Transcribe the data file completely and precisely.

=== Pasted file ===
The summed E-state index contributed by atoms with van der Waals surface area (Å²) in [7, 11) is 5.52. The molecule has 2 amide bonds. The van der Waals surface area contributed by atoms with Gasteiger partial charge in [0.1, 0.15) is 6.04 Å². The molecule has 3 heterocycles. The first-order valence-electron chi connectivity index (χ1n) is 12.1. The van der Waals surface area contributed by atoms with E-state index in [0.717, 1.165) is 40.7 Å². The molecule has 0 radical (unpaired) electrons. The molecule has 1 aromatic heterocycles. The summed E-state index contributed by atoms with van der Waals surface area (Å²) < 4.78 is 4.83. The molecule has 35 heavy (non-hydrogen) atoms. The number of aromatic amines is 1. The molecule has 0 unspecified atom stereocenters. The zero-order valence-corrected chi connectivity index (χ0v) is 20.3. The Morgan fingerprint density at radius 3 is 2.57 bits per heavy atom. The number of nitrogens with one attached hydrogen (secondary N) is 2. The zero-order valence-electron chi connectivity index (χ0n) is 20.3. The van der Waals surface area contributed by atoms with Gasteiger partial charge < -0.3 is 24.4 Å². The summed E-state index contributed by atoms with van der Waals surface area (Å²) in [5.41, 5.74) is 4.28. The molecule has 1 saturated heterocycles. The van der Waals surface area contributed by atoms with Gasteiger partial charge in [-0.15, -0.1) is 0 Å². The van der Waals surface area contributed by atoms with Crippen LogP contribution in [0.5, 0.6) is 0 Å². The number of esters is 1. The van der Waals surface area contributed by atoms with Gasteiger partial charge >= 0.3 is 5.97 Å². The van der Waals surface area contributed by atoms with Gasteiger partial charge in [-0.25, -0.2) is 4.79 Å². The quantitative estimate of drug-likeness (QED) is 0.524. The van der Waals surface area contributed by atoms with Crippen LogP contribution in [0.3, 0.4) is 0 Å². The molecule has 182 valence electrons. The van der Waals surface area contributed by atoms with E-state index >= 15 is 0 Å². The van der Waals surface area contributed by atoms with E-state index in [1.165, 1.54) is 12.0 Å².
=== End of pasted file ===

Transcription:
The summed E-state index contributed by atoms with van der Waals surface area (Å²) in [7, 11) is 5.52. The molecule has 2 amide bonds. The van der Waals surface area contributed by atoms with Gasteiger partial charge in [0.1, 0.15) is 6.04 Å². The molecule has 3 heterocycles. The first-order valence-electron chi connectivity index (χ1n) is 12.1. The van der Waals surface area contributed by atoms with E-state index in [0.717, 1.165) is 40.7 Å². The molecule has 0 radical (unpaired) electrons. The molecule has 1 aromatic heterocycles. The summed E-state index contributed by atoms with van der Waals surface area (Å²) < 4.78 is 4.83. The molecule has 35 heavy (non-hydrogen) atoms. The number of aromatic amines is 1. The molecule has 0 unspecified atom stereocenters. The zero-order valence-corrected chi connectivity index (χ0v) is 20.3. The Morgan fingerprint density at radius 3 is 2.57 bits per heavy atom. The number of nitrogens with one attached hydrogen (secondary N) is 2. The zero-order valence-electron chi connectivity index (χ0n) is 20.3. The van der Waals surface area contributed by atoms with Gasteiger partial charge < -0.3 is 24.4 Å². The summed E-state index contributed by atoms with van der Waals surface area (Å²) in [5.41, 5.74) is 4.28. The molecule has 1 saturated heterocycles. The van der Waals surface area contributed by atoms with Gasteiger partial charge in [-0.15, -0.1) is 0 Å². The van der Waals surface area contributed by atoms with Crippen LogP contribution in [0.5, 0.6) is 0 Å². The number of esters is 1. The van der Waals surface area contributed by atoms with Gasteiger partial charge >= 0.3 is 5.97 Å². The van der Waals surface area contributed by atoms with Gasteiger partial charge in [-0.25, -0.2) is 4.79 Å². The quantitative estimate of drug-likeness (QED) is 0.524. The van der Waals surface area contributed by atoms with Crippen LogP contribution in [0.3, 0.4) is 0 Å². The molecule has 182 valence electrons. The van der Waals surface area contributed by atoms with E-state index >= 15 is 0 Å². The van der Waals surface area contributed by atoms with E-state index in [1.165, 1.54) is 12.0 Å².